But, it eventually became clear he equated Hank’s proposal with his mother—she loved weddings. A light bulb went on, and he grasped at the answers he’d been searching for. The fact was, he was carrying a sizable amount of guilt over living and being happy, when his mother had spent years in painful hell, right up to those final weeks when the constant but necessary morphine robbed her of all remnants of her dignity. The mother he knew was so suddenly gone, and hers had become the milky, unseeing eyes of a stranger.

His father, her devoted husband, had to leave the continent as a way of dealing with the pain of losing his wife. What fucking right did Chase have to be happy? He was hit with the depth of sorrow still present as he revisited those final years, and now he understood the reason his stomach had sickened and dropped when Hank had knelt before him.

It had been six months since she passed, and that whole time he’d refused to talk about her, with his family, or with Hank. It was illuminating, and he realized something else: his mother would have kicked his ass for feeling this way.

Sitting up in the darkness, he pushed away the always-lurking misery, and examined his thoughts one by one. He began to have an inkling of why he’d acted out the way he did with that stranger—he began to understand a lot of things—and having a possible answer calmed his mind, at least enough to let him slip back into sleep as he slid back down onto the mattress. This time it was a restful one.

Just before his conscious brain turned off, it occurred to him he couldn’t even recall the features of the guy in the bar, not even his eye color. That realization brought his first smile since he’d seen Hank’s horrified face through the partially open doorway of the bathroom stall. Hank was wrong. He harbored no hidden desire for ‘freedom.’

 

“Chase?”

He stretched, the body aches no longer present. It felt good, and he opened his eyes to filtered sunlight. “Hey,” he said to the disheveled man standing over him.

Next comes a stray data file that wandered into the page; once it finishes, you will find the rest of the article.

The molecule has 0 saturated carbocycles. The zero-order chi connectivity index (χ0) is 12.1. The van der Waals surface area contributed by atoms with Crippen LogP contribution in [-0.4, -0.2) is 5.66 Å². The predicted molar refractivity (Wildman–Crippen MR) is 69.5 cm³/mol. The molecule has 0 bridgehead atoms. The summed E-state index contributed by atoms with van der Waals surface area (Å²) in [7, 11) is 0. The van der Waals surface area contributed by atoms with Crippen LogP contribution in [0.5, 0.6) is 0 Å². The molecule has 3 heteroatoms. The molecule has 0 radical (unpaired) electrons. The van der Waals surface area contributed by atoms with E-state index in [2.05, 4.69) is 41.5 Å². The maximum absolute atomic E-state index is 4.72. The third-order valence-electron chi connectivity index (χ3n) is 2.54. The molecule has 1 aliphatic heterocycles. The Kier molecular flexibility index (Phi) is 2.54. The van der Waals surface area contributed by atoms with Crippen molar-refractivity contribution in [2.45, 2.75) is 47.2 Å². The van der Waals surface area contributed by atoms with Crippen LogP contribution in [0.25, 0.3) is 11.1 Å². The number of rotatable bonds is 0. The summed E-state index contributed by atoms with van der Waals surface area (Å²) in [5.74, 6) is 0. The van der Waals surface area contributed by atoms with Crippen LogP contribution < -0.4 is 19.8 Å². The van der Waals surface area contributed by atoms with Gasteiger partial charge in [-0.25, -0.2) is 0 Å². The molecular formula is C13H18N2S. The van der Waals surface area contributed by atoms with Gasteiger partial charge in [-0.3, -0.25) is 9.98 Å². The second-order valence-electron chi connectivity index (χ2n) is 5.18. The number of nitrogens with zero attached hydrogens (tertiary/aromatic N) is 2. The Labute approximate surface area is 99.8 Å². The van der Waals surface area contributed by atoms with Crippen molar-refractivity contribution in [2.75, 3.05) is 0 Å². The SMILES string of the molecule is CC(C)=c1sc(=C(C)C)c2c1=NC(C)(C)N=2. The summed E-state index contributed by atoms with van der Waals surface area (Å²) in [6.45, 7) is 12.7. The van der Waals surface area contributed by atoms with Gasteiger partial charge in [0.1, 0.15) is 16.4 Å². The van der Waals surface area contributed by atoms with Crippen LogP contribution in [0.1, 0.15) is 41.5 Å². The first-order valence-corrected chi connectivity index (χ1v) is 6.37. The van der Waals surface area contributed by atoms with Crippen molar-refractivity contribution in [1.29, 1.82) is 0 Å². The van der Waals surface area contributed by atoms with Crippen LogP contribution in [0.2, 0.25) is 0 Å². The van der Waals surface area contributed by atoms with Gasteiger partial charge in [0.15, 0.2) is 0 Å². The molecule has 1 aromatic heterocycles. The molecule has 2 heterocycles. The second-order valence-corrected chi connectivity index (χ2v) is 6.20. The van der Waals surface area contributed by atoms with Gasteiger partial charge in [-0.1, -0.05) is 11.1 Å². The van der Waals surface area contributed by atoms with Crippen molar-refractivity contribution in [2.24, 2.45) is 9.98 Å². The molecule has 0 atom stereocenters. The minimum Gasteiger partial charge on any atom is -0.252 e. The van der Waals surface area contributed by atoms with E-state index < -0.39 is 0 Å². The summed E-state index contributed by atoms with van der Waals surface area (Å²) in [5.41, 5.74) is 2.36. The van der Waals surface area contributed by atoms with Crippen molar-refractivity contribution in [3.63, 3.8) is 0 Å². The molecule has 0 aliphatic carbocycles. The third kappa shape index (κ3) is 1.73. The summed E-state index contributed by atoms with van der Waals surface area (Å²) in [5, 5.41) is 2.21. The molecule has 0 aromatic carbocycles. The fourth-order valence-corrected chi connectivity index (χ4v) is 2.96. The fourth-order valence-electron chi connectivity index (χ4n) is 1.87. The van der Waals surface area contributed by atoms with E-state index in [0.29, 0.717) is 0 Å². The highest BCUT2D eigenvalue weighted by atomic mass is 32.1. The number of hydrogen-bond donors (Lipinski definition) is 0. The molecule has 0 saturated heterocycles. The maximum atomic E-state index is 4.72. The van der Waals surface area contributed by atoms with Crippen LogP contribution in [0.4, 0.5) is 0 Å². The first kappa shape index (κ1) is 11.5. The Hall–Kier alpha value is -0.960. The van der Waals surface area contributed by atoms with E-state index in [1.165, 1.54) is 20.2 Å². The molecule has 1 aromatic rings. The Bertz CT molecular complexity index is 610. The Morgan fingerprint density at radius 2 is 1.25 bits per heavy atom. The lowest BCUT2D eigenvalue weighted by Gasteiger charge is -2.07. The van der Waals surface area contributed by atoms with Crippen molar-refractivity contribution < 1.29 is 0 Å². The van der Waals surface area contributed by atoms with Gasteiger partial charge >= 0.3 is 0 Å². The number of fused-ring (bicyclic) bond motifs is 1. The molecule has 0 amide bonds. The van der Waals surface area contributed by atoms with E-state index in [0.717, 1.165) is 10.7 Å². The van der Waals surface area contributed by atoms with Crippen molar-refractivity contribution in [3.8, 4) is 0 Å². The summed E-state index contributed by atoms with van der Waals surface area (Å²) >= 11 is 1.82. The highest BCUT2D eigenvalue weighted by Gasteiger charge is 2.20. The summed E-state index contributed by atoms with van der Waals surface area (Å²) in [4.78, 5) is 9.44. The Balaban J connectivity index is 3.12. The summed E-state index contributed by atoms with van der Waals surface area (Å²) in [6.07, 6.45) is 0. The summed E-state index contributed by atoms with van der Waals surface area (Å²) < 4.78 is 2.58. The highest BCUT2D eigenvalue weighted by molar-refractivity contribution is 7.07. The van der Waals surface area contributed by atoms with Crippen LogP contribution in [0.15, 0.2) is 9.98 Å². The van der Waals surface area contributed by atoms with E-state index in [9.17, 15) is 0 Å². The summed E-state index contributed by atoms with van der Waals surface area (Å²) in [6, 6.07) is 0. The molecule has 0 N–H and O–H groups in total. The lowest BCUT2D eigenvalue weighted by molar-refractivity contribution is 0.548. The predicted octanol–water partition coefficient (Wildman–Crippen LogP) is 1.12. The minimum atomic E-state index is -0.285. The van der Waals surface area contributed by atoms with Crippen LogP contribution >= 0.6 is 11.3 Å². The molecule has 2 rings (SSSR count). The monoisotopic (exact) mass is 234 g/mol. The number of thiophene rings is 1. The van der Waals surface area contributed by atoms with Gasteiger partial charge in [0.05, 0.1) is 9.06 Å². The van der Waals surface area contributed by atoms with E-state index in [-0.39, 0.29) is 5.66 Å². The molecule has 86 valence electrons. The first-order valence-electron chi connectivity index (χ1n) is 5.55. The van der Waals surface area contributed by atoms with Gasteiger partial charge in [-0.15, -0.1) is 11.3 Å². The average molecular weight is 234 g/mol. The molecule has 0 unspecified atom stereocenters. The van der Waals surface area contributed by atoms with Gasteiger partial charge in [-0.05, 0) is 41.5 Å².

“It’s been four hours. Do I need to ask you the questions?”

“Chase Leeman, at my dad’s condo, twenty nineteen, and I’m fine,” he responded with a smile. “You look beat.”

“I am, a little. I checked your thermometer reading when you were showering last night, and it was normal.”

“I feel fine, Hank. Way better. Hungry, though.” He sat up, the olive green tee shirt reminding him he was wearing his dad’s clothes.

“That’s a good sign.”

“I can’t thank you enough for what you did.”

“It wasn’t a big deal.” He looked away, and Chase sensed an uneasiness in the man.

“Yes, it was. I was sinking back into depression, and we both know it.”

Hank nodded, and then sighed. “If it happens again you have to call someone… and call Dr. Chorney.”

“I will, I promise. I already decided I was going to, but I’m not worried about getting that bad again. I did a lot of thinking, and I can see stuff I couldn’t before. Maybe I… ah… can I buy you breakfast? I’d like to talk to you about it.”

“We already talked.”

“Yeah, but now I understand more about why I did what I did.”

“Good… good for you, but it won’t change anything for me. Look, you’re back to normal, and I have to go.”

“Oh… okay… why, though. You don’t have to go to work, do you?”

“I… I might go in at noon.”

“I see.” Chase did see, and it didn’t ring true.

“You should pick up some of your clothes today… and your other stuff. No rush, though. And you should call Cindy. She called an hour ago, still worried, but I told her you were sleeping peacefully.”

Chase fought a wave of disappointment. It doesn’t change anything for me. He rallied for Hanks sake, pretending it wasn’t a kick to his gut. “I’ll call her. Can I have a hug before you go? I don’t reek anymore.”

Hank smiled, sort of. “I guess… sure.”

Chase squeezed the man once he had him in his arms, but there was no return squeeze. It became awkward fast. “Thanks again,” he said as Hank pulled away and stood up.

“Just, for God’s sake, take care of yourself, Chase, and don’t forget to—”

“Call Cindy… I know.”

Hank left, and Chase’s bruised heart sank. He struggled against the urge to bury himself under the covers. He’d show Hank he wasn’t the mess he’d been for the last couple of years. Yeah, he’d show him. Chase caught himself, realizing it was easier said than done without the man at his side. Groaning in frustration, he felt that little bit of positivity drain away, but he rallied as he thought about what Hank had just done for him. It had to mean something that he stayed the night to keep check on him, didn’t it?

One step at a time. Okay, first, he should call work and apologize to Allan. And then breakfast. No... before food, he needed to book an appointment with Dr. Chorney.

The man had warned him when he went off his meds that it was too soon. Chase hadn’t listened at the time, but he would now. There was too much at stake, and he’d done enough damage already. Hank would be pleased with him.

It felt good to have a purpose, and he headed for his father’s closet. There, he found some newish jeans and a thin, long sleeved pullover. Geez, what was his dad’s fixation with olive green. Maybe he’d take him shopping when he arrived back in the country. They needed to come together as a family again—it’s what his mother would want—and what he needed.

Ten minutes later he was showered and dressed. He was going commando because he just couldn’t bring himself to don a pair of his father’s underwear.

Allan was receptive when he called and opened up to him about what had happened, and he sounded genuinely concerned, telling Chase to take an extra day if needed. He and the new interns could cover for him… nothing was urgent.